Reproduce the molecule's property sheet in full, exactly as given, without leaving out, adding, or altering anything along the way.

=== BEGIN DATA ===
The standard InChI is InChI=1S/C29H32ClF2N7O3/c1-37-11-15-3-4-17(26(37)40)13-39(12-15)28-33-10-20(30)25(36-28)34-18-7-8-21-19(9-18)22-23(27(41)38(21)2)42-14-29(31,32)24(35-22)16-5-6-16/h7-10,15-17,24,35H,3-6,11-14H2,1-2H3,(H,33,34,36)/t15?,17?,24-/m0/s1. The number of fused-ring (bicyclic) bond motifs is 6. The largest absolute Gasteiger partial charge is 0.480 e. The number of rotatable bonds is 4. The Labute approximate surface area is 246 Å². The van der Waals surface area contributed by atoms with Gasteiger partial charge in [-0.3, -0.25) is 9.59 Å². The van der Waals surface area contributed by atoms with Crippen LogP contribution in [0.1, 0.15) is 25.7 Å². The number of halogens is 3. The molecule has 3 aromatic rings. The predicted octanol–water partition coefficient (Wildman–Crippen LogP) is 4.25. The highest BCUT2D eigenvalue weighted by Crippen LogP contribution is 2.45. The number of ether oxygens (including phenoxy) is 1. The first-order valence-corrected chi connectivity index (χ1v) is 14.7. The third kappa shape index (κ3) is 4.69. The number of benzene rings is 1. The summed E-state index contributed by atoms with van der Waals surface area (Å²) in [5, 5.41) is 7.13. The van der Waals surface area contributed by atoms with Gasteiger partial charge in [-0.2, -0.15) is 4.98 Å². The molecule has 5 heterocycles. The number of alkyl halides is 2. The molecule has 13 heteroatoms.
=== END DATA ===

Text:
The standard InChI is InChI=1S/C29H32ClF2N7O3/c1-37-11-15-3-4-17(26(37)40)13-39(12-15)28-33-10-20(30)25(36-28)34-18-7-8-21-19(9-18)22-23(27(41)38(21)2)42-14-29(31,32)24(35-22)16-5-6-16/h7-10,15-17,24,35H,3-6,11-14H2,1-2H3,(H,33,34,36)/t15?,17?,24-/m0/s1. The number of fused-ring (bicyclic) bond motifs is 6. The largest absolute Gasteiger partial charge is 0.480 e. The number of rotatable bonds is 4. The Labute approximate surface area is 246 Å². The van der Waals surface area contributed by atoms with Gasteiger partial charge in [-0.3, -0.25) is 9.59 Å². The van der Waals surface area contributed by atoms with Crippen LogP contribution in [0.1, 0.15) is 25.7 Å². The number of halogens is 3. The molecule has 3 aromatic rings. The predicted octanol–water partition coefficient (Wildman–Crippen LogP) is 4.25. The highest BCUT2D eigenvalue weighted by Crippen LogP contribution is 2.45. The number of ether oxygens (including phenoxy) is 1. The first-order valence-corrected chi connectivity index (χ1v) is 14.7. The third kappa shape index (κ3) is 4.69. The number of benzene rings is 1. The summed E-state index contributed by atoms with van der Waals surface area (Å²) in [5, 5.41) is 7.13. The van der Waals surface area contributed by atoms with Gasteiger partial charge in [-0.2, -0.15) is 4.98 Å². The molecule has 5 heterocycles. The number of alkyl halides is 2. The molecule has 13 heteroatoms.